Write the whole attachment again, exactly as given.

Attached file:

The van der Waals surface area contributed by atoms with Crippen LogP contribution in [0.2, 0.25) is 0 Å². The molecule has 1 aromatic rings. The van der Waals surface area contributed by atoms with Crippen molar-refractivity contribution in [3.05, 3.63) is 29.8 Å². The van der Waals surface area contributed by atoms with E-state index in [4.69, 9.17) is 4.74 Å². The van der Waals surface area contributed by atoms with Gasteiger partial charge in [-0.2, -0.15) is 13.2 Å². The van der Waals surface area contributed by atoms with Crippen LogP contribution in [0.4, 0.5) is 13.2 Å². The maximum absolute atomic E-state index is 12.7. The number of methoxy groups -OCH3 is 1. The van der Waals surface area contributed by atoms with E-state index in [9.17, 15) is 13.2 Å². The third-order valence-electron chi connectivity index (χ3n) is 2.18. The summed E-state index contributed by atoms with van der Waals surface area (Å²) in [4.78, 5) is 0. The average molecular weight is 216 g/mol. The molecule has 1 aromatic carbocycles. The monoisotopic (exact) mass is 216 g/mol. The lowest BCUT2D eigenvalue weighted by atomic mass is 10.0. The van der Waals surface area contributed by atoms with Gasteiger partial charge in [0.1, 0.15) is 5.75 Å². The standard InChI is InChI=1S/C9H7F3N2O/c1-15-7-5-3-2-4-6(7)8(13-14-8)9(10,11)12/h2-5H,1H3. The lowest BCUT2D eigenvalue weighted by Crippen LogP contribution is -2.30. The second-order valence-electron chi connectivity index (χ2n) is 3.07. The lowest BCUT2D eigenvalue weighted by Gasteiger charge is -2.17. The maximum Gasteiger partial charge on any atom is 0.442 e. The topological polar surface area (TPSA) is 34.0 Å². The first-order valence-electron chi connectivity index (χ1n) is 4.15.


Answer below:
The van der Waals surface area contributed by atoms with Crippen LogP contribution in [0.2, 0.25) is 0 Å². The molecule has 1 aromatic rings. The van der Waals surface area contributed by atoms with Crippen molar-refractivity contribution in [3.05, 3.63) is 29.8 Å². The van der Waals surface area contributed by atoms with E-state index in [4.69, 9.17) is 4.74 Å². The van der Waals surface area contributed by atoms with Gasteiger partial charge in [-0.2, -0.15) is 13.2 Å². The van der Waals surface area contributed by atoms with Crippen LogP contribution in [0.4, 0.5) is 13.2 Å². The maximum absolute atomic E-state index is 12.7. The number of methoxy groups -OCH3 is 1. The van der Waals surface area contributed by atoms with E-state index in [9.17, 15) is 13.2 Å². The third-order valence-electron chi connectivity index (χ3n) is 2.18. The summed E-state index contributed by atoms with van der Waals surface area (Å²) in [4.78, 5) is 0. The average molecular weight is 216 g/mol. The molecule has 1 aromatic carbocycles. The monoisotopic (exact) mass is 216 g/mol. The lowest BCUT2D eigenvalue weighted by atomic mass is 10.0. The van der Waals surface area contributed by atoms with Gasteiger partial charge in [0.1, 0.15) is 5.75 Å². The standard InChI is InChI=1S/C9H7F3N2O/c1-15-7-5-3-2-4-6(7)8(13-14-8)9(10,11)12/h2-5H,1H3. The lowest BCUT2D eigenvalue weighted by Crippen LogP contribution is -2.30. The second-order valence-electron chi connectivity index (χ2n) is 3.07. The lowest BCUT2D eigenvalue weighted by Gasteiger charge is -2.17. The maximum Gasteiger partial charge on any atom is 0.442 e. The topological polar surface area (TPSA) is 34.0 Å². The first-order valence-electron chi connectivity index (χ1n) is 4.15.